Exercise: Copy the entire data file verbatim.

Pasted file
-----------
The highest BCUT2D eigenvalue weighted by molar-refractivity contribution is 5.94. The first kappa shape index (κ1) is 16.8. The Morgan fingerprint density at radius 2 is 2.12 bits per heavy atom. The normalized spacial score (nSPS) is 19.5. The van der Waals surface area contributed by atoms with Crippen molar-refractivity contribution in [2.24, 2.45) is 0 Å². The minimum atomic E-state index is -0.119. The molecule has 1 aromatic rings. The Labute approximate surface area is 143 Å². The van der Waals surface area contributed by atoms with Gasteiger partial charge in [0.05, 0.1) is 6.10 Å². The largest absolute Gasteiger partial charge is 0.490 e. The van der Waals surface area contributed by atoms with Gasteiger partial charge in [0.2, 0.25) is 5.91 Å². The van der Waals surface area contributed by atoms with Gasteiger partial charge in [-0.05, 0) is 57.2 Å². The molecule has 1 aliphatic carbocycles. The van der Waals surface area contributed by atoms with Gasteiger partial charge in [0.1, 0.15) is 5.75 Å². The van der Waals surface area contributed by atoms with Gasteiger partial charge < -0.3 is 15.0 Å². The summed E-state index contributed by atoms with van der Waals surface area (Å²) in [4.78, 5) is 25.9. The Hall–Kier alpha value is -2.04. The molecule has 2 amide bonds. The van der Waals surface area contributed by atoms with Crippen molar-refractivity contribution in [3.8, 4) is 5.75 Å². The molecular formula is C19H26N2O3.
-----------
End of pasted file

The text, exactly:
The highest BCUT2D eigenvalue weighted by molar-refractivity contribution is 5.94. The first kappa shape index (κ1) is 16.8. The Morgan fingerprint density at radius 2 is 2.12 bits per heavy atom. The normalized spacial score (nSPS) is 19.5. The van der Waals surface area contributed by atoms with Crippen molar-refractivity contribution in [2.24, 2.45) is 0 Å². The minimum atomic E-state index is -0.119. The molecule has 1 aromatic rings. The Labute approximate surface area is 143 Å². The van der Waals surface area contributed by atoms with Gasteiger partial charge in [0.05, 0.1) is 6.10 Å². The largest absolute Gasteiger partial charge is 0.490 e. The van der Waals surface area contributed by atoms with Gasteiger partial charge in [0.2, 0.25) is 5.91 Å². The van der Waals surface area contributed by atoms with Gasteiger partial charge in [-0.05, 0) is 57.2 Å². The molecule has 1 aliphatic carbocycles. The van der Waals surface area contributed by atoms with Gasteiger partial charge in [0.1, 0.15) is 5.75 Å². The van der Waals surface area contributed by atoms with Gasteiger partial charge < -0.3 is 15.0 Å². The summed E-state index contributed by atoms with van der Waals surface area (Å²) in [4.78, 5) is 25.9. The Hall–Kier alpha value is -2.04. The molecule has 2 amide bonds. The van der Waals surface area contributed by atoms with Crippen molar-refractivity contribution in [3.8, 4) is 5.75 Å². The molecular formula is C19H26N2O3.